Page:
Saturday, August 30, 2008

Pleasure Principle (Habu, Mini Combs, Cormo and Goldregen)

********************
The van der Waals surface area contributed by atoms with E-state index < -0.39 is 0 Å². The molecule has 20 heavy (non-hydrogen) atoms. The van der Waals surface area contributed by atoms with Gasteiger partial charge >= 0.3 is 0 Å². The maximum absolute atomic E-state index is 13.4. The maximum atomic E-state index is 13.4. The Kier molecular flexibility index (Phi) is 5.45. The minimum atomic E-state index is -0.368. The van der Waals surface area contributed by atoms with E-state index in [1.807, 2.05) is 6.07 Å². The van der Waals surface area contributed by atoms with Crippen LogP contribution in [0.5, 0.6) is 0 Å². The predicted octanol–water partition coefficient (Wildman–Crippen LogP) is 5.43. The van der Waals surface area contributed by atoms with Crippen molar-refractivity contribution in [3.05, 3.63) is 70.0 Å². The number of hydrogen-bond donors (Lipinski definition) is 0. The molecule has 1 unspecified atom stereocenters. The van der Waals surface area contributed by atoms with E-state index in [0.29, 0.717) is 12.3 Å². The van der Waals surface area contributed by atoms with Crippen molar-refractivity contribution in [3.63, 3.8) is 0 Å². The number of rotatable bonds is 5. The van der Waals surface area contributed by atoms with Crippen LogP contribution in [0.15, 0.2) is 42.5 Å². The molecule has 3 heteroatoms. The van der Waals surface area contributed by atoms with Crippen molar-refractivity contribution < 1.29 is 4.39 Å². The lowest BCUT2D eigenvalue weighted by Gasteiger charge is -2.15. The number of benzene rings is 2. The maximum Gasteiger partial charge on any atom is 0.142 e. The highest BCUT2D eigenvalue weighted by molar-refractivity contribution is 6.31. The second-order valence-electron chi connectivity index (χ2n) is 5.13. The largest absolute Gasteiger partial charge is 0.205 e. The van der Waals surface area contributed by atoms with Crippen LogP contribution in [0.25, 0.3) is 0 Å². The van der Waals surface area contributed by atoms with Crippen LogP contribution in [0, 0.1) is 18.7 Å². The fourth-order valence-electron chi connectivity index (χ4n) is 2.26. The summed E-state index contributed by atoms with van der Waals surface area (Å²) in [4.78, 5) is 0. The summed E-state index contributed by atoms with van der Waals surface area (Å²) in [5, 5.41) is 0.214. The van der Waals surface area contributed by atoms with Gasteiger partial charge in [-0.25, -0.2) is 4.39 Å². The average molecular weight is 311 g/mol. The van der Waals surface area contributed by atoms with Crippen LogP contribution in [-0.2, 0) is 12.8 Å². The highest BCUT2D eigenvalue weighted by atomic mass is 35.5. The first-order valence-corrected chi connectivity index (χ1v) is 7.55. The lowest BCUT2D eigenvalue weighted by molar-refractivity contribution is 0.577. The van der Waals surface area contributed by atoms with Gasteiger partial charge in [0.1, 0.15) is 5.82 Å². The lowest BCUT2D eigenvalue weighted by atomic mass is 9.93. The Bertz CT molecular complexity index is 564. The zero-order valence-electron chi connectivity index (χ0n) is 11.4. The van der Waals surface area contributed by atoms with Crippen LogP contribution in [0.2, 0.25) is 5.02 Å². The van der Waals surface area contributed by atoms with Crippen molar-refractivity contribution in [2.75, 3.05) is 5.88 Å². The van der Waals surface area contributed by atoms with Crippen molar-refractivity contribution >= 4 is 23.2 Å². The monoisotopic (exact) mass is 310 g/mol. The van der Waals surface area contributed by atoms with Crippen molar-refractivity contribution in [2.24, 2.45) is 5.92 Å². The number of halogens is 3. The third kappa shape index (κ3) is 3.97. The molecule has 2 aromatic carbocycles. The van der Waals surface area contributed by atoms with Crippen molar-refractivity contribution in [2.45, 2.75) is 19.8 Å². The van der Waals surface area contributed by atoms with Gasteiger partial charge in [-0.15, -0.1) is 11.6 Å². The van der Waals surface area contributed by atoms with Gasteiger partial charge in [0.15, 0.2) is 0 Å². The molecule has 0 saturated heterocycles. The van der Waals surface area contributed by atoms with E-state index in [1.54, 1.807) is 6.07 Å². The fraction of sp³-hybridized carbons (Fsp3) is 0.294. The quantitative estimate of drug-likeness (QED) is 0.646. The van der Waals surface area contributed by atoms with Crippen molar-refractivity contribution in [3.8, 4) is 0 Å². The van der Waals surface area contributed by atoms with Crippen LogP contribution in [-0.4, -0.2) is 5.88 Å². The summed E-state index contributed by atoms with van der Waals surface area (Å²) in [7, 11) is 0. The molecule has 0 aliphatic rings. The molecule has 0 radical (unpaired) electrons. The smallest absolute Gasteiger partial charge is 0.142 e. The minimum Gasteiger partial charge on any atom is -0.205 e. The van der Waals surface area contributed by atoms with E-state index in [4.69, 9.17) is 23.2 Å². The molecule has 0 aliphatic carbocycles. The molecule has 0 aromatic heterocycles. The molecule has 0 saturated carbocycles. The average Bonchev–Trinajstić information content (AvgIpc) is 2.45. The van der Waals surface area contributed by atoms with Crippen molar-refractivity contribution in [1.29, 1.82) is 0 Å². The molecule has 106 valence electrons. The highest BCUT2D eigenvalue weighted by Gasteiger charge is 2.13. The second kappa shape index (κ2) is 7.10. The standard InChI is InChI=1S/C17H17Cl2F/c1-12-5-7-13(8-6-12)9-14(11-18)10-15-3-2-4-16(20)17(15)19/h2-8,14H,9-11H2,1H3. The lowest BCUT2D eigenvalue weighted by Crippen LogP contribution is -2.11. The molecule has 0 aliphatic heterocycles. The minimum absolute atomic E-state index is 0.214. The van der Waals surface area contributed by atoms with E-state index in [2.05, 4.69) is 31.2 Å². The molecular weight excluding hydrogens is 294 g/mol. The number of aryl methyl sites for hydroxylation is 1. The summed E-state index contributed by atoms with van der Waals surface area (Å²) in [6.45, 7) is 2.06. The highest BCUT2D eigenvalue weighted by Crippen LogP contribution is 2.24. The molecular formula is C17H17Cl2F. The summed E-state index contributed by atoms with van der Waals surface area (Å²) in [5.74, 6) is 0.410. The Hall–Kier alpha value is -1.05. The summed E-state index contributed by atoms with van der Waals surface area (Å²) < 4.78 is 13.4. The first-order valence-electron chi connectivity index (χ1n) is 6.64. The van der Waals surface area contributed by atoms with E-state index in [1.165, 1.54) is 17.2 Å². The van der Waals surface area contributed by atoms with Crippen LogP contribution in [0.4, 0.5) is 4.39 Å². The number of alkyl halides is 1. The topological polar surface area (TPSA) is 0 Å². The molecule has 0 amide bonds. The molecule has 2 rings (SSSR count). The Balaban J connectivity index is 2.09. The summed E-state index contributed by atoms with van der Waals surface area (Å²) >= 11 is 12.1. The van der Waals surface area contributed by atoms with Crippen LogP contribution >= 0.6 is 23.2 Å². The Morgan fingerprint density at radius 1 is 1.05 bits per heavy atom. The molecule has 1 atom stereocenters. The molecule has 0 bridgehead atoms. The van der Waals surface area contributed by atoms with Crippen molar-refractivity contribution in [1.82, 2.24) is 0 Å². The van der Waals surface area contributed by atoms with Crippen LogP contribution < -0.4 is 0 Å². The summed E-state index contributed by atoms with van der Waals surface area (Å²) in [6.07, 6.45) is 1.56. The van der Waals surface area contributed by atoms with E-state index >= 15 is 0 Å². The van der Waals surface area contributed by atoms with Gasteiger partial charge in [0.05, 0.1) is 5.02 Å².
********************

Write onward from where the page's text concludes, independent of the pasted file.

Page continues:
I'm no Spring Chicken. I'm at the point in my life where I want my leisure activity's to be as pleasurable as possible as my "pull date" looms closer. I've found that knitting lace and spinning are wonderful, relaxing and rewarding activity's and I have great fun experimenting with supplies and tools. See above the center for "Goldregen", another Herbert Niebling pattern from Burda E 903. I'm knitting it using Habu orgazine degummed indigo dyed silk (NS-18J, 21d/10x2). A skein contains 1,400 yds for 2 ounces. I'm using US 0000 needles and I'll try to get a better shot once I can get enough stitches to go onto circular needles. The silk is slick, a little crispy in texture and it's best not to drop a stitch as it wants to slither away. Beautiful stuff. However, if you want to get any I suggest you pay the extra money to have it wound onto a cone since it is very difficult to wind into a ball and wants to unwind itself into a tangled mess. Having washed about 2/3 of the Cormo fleece I bought at Dixon, I have a new appreciation for anyone willing to clean it for me, not to mention color it. I purchased the pretty Blue Cormo Lamb fleece from, The Fiber Denn. While the fibers are not as long as the fleece I purchased from Cormo Sheep & Wool Farm they are very soft and should spin up nicely. But first, I have to prep the fiber and that brings me to my new tools. Up until now, I have been using a flick comb to tease a lock at a time to spin from. While it works, it's a little tough on my hands and the amount of fiber I can prepare this way at one sitting is pretty limited. See above the mini combs that my sister bought for me as my birthday is in a few months. Made from Cherry wood(though you can pick whatever wood you like best) , they were made to order from The Wheel Thing and are constructed by a gentleman named Alvin Ramer who lives in Canada. These combs come with a stand that holds the combs safe and secure when not in use. The stand can be clamped to a table and there is a slot where the stationary comb can be inserted, held in place at different angles with a pin so that you can easily comb locks. This set comes with a tool to straighten the tines if one ends up out of alignment and two sea shells with holes drilled into the center to act as a diz. As for how to use these combs, I have looked at a few videos on U Tube which illustrate how to use them. One in particular from Manda Crafts was very instructive though it's on the use of English Wool Combs rather than mini combs. I haven't had time to try out the new toys yet but I'll get a few pictures and let you know how it works out :-)